A mum fears her son died from the ‘choking game’ craze sweeping the internet, after another schoolboy reportedly fell victim to it.
Louise Hembrow has issued a warning to other parents about the dangers of the game.
In March, her football-mad son Alfie, 10, collapsed at their family home in Hereford.
He died of a rare condition vagal inhibition which stops the heart, killing in less than two minutes.
Louise, 43, believes Alfie died after taking part in the online game, in which youngsters film themselves choking and post the video on social media.
This comes after 12-year-old Karnel Haughton is believed to have died as a result of the internet craze.
A friend of Karnel’s mum, from Birmingham, said the lad had told pals about the game before the June 1 tragedy, reports the Birmingham Mail.
For business manager Louise, the terrible news only hardened her belief that Alfie fell victim to the same craze.
She always thought that was the cause, and has informed police of her fears.
It was reported that Alfie succumbed from the rare condition vagal inhibition, which stops the heart, killing in less than two minutes.
Louise now awaits the outcome of a full inquest, which has yet to be scheduled.
She said: “The medical condition – no one has spoken to me about that.
“I had always thought it was the choking game. I didn’t know it existed, but I was told some boys had been talking about it at school.”
But Louise cannot comprehend why a caring, safety-conscious boy would take such a gamble.
“He was a BMX fan, a skateboard youngster. He didn’t play rugby because he thought it was too dangerous.
“He wouldn’t do anything he thought would do him harm.”
Yet, somehow, he was lured into taking part in the choking game, Louise fears.
“This is something parents have to be aware of,” she said. “This is something that has to stop.
“It’s the end of the game that’s never explained and children of that age think they are invincible.”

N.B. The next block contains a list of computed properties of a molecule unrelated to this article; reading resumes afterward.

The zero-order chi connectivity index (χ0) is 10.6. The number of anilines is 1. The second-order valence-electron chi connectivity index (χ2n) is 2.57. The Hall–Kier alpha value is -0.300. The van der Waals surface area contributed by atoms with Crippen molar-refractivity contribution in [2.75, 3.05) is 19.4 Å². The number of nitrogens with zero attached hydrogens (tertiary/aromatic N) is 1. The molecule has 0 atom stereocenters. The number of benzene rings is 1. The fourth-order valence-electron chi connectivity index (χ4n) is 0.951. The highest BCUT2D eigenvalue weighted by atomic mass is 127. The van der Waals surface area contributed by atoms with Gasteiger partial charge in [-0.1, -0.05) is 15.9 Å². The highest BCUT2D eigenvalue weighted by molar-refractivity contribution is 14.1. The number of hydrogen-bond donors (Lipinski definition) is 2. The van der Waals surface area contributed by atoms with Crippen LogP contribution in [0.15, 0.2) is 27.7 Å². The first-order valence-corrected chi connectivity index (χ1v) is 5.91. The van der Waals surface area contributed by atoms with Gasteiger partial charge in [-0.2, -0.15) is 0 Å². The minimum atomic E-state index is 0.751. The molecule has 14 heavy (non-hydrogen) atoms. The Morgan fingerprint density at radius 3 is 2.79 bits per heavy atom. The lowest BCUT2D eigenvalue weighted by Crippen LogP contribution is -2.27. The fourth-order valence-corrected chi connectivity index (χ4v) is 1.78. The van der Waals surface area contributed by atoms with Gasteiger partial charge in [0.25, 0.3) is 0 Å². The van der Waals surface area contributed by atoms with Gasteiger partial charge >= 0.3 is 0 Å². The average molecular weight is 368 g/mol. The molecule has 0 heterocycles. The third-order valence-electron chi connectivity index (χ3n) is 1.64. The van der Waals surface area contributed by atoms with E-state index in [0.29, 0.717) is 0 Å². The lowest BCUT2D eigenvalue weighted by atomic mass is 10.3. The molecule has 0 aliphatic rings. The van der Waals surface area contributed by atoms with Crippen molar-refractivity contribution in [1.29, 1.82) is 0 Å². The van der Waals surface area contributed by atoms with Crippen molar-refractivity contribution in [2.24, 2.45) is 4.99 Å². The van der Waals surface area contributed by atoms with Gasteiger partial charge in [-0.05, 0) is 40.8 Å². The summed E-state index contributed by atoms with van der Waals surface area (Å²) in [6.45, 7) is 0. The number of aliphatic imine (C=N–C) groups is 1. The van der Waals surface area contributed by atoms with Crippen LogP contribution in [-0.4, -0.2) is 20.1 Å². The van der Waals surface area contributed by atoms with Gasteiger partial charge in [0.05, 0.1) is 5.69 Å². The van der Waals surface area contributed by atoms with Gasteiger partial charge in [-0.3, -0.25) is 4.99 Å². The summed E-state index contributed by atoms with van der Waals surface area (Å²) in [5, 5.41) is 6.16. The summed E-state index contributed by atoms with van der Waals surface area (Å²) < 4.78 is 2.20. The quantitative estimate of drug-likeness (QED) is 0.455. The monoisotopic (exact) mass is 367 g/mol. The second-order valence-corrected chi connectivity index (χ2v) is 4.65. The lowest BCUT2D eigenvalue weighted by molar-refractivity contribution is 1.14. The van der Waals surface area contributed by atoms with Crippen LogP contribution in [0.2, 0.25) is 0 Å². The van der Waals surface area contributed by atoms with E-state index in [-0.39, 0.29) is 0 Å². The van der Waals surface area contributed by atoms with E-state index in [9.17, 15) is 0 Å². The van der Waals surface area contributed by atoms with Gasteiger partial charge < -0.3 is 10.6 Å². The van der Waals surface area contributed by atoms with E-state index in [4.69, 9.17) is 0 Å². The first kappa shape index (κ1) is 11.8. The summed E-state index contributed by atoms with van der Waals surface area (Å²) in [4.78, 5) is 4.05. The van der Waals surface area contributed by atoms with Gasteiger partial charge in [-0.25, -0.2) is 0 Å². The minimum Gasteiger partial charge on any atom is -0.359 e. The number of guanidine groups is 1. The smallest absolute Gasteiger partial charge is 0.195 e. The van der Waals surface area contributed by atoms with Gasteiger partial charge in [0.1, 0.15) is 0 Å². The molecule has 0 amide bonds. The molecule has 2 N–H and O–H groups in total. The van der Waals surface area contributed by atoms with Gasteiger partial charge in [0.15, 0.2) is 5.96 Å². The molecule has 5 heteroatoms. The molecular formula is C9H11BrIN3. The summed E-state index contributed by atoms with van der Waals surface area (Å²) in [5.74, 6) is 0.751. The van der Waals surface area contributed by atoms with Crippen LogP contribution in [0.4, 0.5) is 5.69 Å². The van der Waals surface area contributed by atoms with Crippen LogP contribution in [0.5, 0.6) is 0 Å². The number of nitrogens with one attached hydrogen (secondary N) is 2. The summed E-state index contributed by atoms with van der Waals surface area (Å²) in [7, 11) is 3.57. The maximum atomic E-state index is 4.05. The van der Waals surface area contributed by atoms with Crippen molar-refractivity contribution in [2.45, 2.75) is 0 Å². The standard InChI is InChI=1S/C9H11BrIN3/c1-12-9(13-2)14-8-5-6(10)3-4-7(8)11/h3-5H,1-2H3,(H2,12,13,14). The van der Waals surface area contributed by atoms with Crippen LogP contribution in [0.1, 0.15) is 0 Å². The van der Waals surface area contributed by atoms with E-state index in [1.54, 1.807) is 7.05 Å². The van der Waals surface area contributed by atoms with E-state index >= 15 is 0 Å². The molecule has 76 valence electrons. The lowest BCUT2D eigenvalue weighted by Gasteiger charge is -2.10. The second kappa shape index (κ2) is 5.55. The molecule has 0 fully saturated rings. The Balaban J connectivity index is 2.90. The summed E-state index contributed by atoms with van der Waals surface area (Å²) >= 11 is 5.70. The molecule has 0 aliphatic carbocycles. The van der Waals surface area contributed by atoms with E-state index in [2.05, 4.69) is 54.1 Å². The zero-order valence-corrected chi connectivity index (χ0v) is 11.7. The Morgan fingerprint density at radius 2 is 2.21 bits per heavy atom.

She and Alfie’s father, Nick, are struggling to come to terms with their loss.
In the aftermath of the death, they issued a statement saying: “Alfie was our world, our life and the smartest boy in town. The hole he has left in his friends and family’s heart will never be filled.”
At the opening of the inquest, it was revealed Alfie died of vagal inhibition, which causes the heart to stop through the stimulation of the vagus nerve in the neck.
It can be caused by pressure on the neck but no evidence was given to the hearing that Alfie died as a result of an accident. The hearing was adjourned for further inquiries.
West Mercia Police said there were no suspicious circumstances.
On Facebook, Louise said: “He’s my beautiful, beautiful boy. He is my life and my world and I love him with ever breath I have in my body. Just one more hug please. Love mummy.”
His self-employed father Nick, 40, has dedicated a star in the night sky to the bright and popular schoolboy.
Everton fan Alfie played for Hereford City Sky Blues junior football team and was a “talented right-footer”.
Former coach Andie Cox said: “Alfie’s beaming smile always lit up the pitch when he was playing.”